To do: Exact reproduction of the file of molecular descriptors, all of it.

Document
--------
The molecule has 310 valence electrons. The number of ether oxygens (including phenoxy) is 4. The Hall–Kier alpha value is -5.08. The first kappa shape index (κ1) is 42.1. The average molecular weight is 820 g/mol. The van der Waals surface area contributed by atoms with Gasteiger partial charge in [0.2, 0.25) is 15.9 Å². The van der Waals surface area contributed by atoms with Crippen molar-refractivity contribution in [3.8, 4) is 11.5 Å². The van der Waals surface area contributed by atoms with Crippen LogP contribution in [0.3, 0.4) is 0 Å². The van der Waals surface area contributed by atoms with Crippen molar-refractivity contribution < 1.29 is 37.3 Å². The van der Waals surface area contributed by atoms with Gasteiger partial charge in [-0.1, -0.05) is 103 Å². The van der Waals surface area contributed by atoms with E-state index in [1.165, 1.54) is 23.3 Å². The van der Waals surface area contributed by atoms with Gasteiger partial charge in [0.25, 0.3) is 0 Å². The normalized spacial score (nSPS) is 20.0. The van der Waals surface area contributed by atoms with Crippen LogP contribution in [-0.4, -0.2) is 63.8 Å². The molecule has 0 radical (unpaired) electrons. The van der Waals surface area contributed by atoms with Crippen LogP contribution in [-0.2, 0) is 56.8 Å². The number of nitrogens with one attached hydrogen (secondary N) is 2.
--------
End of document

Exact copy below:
The molecule has 310 valence electrons. The number of ether oxygens (including phenoxy) is 4. The Hall–Kier alpha value is -5.08. The first kappa shape index (κ1) is 42.1. The average molecular weight is 820 g/mol. The van der Waals surface area contributed by atoms with Gasteiger partial charge in [0.2, 0.25) is 15.9 Å². The van der Waals surface area contributed by atoms with Crippen molar-refractivity contribution in [3.8, 4) is 11.5 Å². The van der Waals surface area contributed by atoms with Crippen LogP contribution in [0.3, 0.4) is 0 Å². The van der Waals surface area contributed by atoms with Crippen molar-refractivity contribution < 1.29 is 37.3 Å². The van der Waals surface area contributed by atoms with Gasteiger partial charge in [-0.1, -0.05) is 103 Å². The van der Waals surface area contributed by atoms with E-state index in [1.165, 1.54) is 23.3 Å². The van der Waals surface area contributed by atoms with Gasteiger partial charge in [0.25, 0.3) is 0 Å². The normalized spacial score (nSPS) is 20.0. The van der Waals surface area contributed by atoms with Crippen LogP contribution in [-0.4, -0.2) is 63.8 Å². The molecule has 0 radical (unpaired) electrons. The van der Waals surface area contributed by atoms with Crippen LogP contribution in [-0.2, 0) is 56.8 Å². The number of nitrogens with one attached hydrogen (secondary N) is 2.